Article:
background , determined to experiment with gelignite, ammonal, gun cotton and various
fuel mixtures. and find a better solution for his raiding parties. Lewes finally came up
with an effective, alternative. It consisted of a pound of Nobel 808 plastic explosive,
motor oil and a quarter pound of thermite all rolled together, the size of a tennis ball and
into which he inserted a 2-ounce dry guncotton primer, and a pencil detonator.
Depending upon thickness of the copper wire in the detonator, this could be set for
between 12 seconds and up to two hours.
The container for the explosive began life as a simple bag, which could be placed
on the target aircraft or vehicle or if coated in birdlime, stuck to it. Birdlime was made in
various ways from fruits of the desert, chewed until sticky and then rolled between the
hands and coated on the outside of the container, in exactly the same way as the locals
coated branches to catch birds. The bomb was usually placed in a cockpit or near the
fuel tanks and not thrown. The preferred location of placement was where the wing met
the fuselage as aircraft often had their fuel cells in the wings.
One of their transplanted commandos, Londoner Jeff Du Vivier, describes the
device in his diary: “It was plastic explosive and thermite and we rolled the whole lot
together with motor car oil. It was a stodgy lump and then you had a No.27 detonator,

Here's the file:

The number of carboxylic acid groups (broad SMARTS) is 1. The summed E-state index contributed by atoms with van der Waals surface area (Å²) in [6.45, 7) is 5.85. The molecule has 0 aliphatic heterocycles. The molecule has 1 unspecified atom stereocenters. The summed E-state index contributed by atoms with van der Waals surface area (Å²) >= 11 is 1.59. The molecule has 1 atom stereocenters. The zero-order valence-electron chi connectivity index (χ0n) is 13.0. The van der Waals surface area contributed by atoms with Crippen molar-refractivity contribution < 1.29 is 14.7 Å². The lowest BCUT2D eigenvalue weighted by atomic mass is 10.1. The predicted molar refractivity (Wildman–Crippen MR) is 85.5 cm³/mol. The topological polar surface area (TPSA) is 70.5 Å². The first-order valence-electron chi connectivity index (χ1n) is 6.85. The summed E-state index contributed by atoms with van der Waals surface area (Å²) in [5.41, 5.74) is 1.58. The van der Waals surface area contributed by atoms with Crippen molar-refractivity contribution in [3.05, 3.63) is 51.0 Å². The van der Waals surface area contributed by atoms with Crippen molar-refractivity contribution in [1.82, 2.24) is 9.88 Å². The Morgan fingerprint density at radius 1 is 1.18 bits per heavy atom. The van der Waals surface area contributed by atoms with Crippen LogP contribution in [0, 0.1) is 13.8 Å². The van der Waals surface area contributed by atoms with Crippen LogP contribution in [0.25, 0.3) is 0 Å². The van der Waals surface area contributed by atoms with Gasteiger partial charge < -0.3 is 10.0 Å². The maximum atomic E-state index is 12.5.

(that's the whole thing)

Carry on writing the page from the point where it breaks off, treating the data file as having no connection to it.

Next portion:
an instantaneous fuse and a time pencil. The time pencil looked a bit like a ‘biro’ pen. It
was a glass tube with a spring-loaded striker held in place by a strip of copper wire. At
the top was a glass phial containing acid which you squeezed gently to break. The acid
would then eat through the wire and release the striker. Obviously the thicker the wire
the longer the delay before the striker was triggered [the pencils were color coded
according to the length of fuse]. It was all put into a small cotton bag and it proved to be
crude, but very effective. The thermite caused a flash that ignited the petrol, not just
blowing the wing off but sending the whole plane up”.
It was an ongoing process of trial and error. Several raids failed when their
pencil-detonators were rendered unusable by heavy rain. The timing of the detonators
could also be affected by the desert heat. The troopers of the SAS learned from every
raid. They began using the Lewes bomb in conjunction with the Mills grenade and
another device developed in the field by a British Parachute Officer, the No. 82,
Gammon Bomb. He called it his ‘hand artillery.’ An explosive charge was wrapped in
fabric and sewn to an impact fuse that detonated on sharp contact. The beauty of this
device was you could fill it with as much or as little explosive as you needed depending
upon the size of the target. This “improvised, generally hand-thrown bomb, was later
used by the British Home Guard, the Resistance forces in Europe as well as the SAS.
However in the desert in a cloak and dagger operation, placing all three together was
especially suitable for the destruction of large aircraft or vehicles.
Having blown up so many German planes, it was a cruel irony that he would
eventually be killed by one. Jock Lewes was killed in action in December 1941. He
was returning from a raid on German airfields using his eponymous bomb, when the
Long Range Desert Group truck, which had picked him up was attacked by a
lone Meschersmitt 110 fighter. Lewes was fatally wounded in the thigh by a 20 mm
round from the fighter and bled to death in about four minutes.
If Sir David Stirling ‘the Phantom Major’ was the backbone of the SAS and boxer
Paddy Mayne the brawn, it was Jock Lewes who was the brains of the outfit! Stirling
said of Lewes: “Jock could far more genuinely claim to be founder of the SAS than I.”